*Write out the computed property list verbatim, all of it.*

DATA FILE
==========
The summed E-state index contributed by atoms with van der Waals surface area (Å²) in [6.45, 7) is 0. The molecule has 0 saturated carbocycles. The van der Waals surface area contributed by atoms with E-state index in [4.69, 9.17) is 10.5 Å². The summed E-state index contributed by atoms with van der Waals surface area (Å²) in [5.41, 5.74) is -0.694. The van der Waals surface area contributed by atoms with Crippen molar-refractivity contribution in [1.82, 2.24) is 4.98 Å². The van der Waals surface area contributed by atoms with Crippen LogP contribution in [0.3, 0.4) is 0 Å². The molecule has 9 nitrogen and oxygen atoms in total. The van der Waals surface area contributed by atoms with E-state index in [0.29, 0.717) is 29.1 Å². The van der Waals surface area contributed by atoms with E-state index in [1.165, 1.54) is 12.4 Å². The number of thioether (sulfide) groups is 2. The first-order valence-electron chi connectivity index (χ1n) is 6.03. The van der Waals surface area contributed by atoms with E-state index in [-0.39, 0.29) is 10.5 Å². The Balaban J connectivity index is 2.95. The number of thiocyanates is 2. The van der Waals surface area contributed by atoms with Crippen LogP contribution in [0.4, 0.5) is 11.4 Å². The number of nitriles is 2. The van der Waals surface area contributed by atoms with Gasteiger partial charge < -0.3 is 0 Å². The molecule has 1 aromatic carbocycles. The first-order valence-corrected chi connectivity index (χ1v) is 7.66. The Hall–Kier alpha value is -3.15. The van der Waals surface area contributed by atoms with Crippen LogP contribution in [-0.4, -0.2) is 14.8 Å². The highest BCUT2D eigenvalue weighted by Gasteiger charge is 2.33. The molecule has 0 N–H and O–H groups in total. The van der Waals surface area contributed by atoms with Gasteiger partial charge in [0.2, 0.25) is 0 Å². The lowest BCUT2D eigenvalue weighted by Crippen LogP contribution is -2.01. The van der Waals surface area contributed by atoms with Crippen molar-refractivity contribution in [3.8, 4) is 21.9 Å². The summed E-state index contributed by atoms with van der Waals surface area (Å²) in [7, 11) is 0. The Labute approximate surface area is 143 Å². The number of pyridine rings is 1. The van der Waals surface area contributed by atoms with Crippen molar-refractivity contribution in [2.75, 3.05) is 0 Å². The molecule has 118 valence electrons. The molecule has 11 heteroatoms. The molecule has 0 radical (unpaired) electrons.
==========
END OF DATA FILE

The summed E-state index contributed by atoms with van der Waals surface area (Å²) in [6.45, 7) is 0. The molecule has 0 saturated carbocycles. The van der Waals surface area contributed by atoms with E-state index in [4.69, 9.17) is 10.5 Å². The summed E-state index contributed by atoms with van der Waals surface area (Å²) in [5.41, 5.74) is -0.694. The van der Waals surface area contributed by atoms with Crippen molar-refractivity contribution in [1.82, 2.24) is 4.98 Å². The van der Waals surface area contributed by atoms with Crippen LogP contribution in [0.3, 0.4) is 0 Å². The molecule has 9 nitrogen and oxygen atoms in total. The van der Waals surface area contributed by atoms with E-state index in [0.29, 0.717) is 29.1 Å². The van der Waals surface area contributed by atoms with E-state index in [1.165, 1.54) is 12.4 Å². The number of thioether (sulfide) groups is 2. The first-order valence-electron chi connectivity index (χ1n) is 6.03. The van der Waals surface area contributed by atoms with E-state index in [-0.39, 0.29) is 10.5 Å². The Balaban J connectivity index is 2.95. The number of thiocyanates is 2. The van der Waals surface area contributed by atoms with Crippen LogP contribution in [0.4, 0.5) is 11.4 Å². The number of nitriles is 2. The van der Waals surface area contributed by atoms with Gasteiger partial charge < -0.3 is 0 Å². The molecule has 1 aromatic carbocycles. The first-order valence-corrected chi connectivity index (χ1v) is 7.66. The Hall–Kier alpha value is -3.15. The van der Waals surface area contributed by atoms with Crippen LogP contribution in [-0.4, -0.2) is 14.8 Å². The highest BCUT2D eigenvalue weighted by Gasteiger charge is 2.33. The molecule has 0 N–H and O–H groups in total. The van der Waals surface area contributed by atoms with Gasteiger partial charge in [0.2, 0.25) is 0 Å². The lowest BCUT2D eigenvalue weighted by Crippen LogP contribution is -2.01. The van der Waals surface area contributed by atoms with Crippen molar-refractivity contribution in [3.8, 4) is 21.9 Å². The summed E-state index contributed by atoms with van der Waals surface area (Å²) in [7, 11) is 0. The Labute approximate surface area is 143 Å². The number of pyridine rings is 1. The van der Waals surface area contributed by atoms with Crippen molar-refractivity contribution in [2.75, 3.05) is 0 Å². The molecule has 118 valence electrons. The molecule has 11 heteroatoms. The molecule has 0 radical (unpaired) electrons.